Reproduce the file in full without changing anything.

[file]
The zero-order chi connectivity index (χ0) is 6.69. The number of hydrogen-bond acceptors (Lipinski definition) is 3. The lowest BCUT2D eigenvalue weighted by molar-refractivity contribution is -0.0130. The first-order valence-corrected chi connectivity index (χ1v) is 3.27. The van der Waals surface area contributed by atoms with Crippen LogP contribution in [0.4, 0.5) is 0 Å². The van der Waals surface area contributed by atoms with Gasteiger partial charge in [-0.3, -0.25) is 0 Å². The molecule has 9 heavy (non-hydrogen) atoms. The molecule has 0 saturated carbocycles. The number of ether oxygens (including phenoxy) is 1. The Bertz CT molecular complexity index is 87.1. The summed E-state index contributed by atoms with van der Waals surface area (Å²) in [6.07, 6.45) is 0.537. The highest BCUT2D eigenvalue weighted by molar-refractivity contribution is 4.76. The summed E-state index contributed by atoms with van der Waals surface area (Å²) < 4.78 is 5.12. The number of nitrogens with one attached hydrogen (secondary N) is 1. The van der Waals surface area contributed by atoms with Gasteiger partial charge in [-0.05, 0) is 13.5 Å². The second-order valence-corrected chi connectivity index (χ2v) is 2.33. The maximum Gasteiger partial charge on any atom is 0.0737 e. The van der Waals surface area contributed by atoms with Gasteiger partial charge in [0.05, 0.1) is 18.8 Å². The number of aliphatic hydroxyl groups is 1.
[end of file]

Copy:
The zero-order chi connectivity index (χ0) is 6.69. The number of hydrogen-bond acceptors (Lipinski definition) is 3. The lowest BCUT2D eigenvalue weighted by molar-refractivity contribution is -0.0130. The first-order valence-corrected chi connectivity index (χ1v) is 3.27. The van der Waals surface area contributed by atoms with Crippen LogP contribution in [0.4, 0.5) is 0 Å². The van der Waals surface area contributed by atoms with Gasteiger partial charge in [-0.3, -0.25) is 0 Å². The molecule has 9 heavy (non-hydrogen) atoms. The molecule has 0 saturated carbocycles. The number of ether oxygens (including phenoxy) is 1. The Bertz CT molecular complexity index is 87.1. The summed E-state index contributed by atoms with van der Waals surface area (Å²) in [6.07, 6.45) is 0.537. The highest BCUT2D eigenvalue weighted by molar-refractivity contribution is 4.76. The summed E-state index contributed by atoms with van der Waals surface area (Å²) < 4.78 is 5.12. The number of nitrogens with one attached hydrogen (secondary N) is 1. The van der Waals surface area contributed by atoms with Gasteiger partial charge in [-0.05, 0) is 13.5 Å². The second-order valence-corrected chi connectivity index (χ2v) is 2.33. The maximum Gasteiger partial charge on any atom is 0.0737 e. The van der Waals surface area contributed by atoms with Gasteiger partial charge in [0.05, 0.1) is 18.8 Å². The number of aliphatic hydroxyl groups is 1.